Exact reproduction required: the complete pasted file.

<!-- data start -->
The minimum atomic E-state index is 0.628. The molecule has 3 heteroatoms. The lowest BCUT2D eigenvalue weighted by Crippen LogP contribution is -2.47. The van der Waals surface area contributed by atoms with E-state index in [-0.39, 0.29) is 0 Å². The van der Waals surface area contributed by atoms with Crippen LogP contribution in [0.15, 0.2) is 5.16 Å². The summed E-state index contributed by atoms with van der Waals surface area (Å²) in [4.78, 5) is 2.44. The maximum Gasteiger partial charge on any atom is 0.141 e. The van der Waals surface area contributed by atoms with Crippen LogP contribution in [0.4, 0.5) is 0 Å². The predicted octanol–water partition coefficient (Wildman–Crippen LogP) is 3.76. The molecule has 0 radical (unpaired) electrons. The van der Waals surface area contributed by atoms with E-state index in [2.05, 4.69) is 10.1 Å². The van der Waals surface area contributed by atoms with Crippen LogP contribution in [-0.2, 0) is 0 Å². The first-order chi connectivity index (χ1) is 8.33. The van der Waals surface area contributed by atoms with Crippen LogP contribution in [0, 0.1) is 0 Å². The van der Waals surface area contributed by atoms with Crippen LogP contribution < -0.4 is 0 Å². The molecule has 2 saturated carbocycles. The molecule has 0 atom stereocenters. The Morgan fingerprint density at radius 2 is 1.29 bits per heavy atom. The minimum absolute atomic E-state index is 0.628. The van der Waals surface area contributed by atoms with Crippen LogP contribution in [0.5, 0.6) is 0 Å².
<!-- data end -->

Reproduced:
The minimum atomic E-state index is 0.628. The molecule has 3 heteroatoms. The lowest BCUT2D eigenvalue weighted by Crippen LogP contribution is -2.47. The van der Waals surface area contributed by atoms with E-state index in [-0.39, 0.29) is 0 Å². The van der Waals surface area contributed by atoms with Crippen LogP contribution in [0.15, 0.2) is 5.16 Å². The summed E-state index contributed by atoms with van der Waals surface area (Å²) in [4.78, 5) is 2.44. The maximum Gasteiger partial charge on any atom is 0.141 e. The van der Waals surface area contributed by atoms with Crippen LogP contribution in [0.4, 0.5) is 0 Å². The predicted octanol–water partition coefficient (Wildman–Crippen LogP) is 3.76. The molecule has 0 radical (unpaired) electrons. The van der Waals surface area contributed by atoms with E-state index in [2.05, 4.69) is 10.1 Å². The van der Waals surface area contributed by atoms with Crippen LogP contribution in [-0.2, 0) is 0 Å². The first-order chi connectivity index (χ1) is 8.33. The van der Waals surface area contributed by atoms with Crippen LogP contribution in [0, 0.1) is 0 Å². The van der Waals surface area contributed by atoms with Crippen LogP contribution < -0.4 is 0 Å². The molecule has 2 saturated carbocycles. The molecule has 0 atom stereocenters. The Morgan fingerprint density at radius 2 is 1.29 bits per heavy atom. The minimum absolute atomic E-state index is 0.628. The van der Waals surface area contributed by atoms with Crippen LogP contribution in [0.5, 0.6) is 0 Å².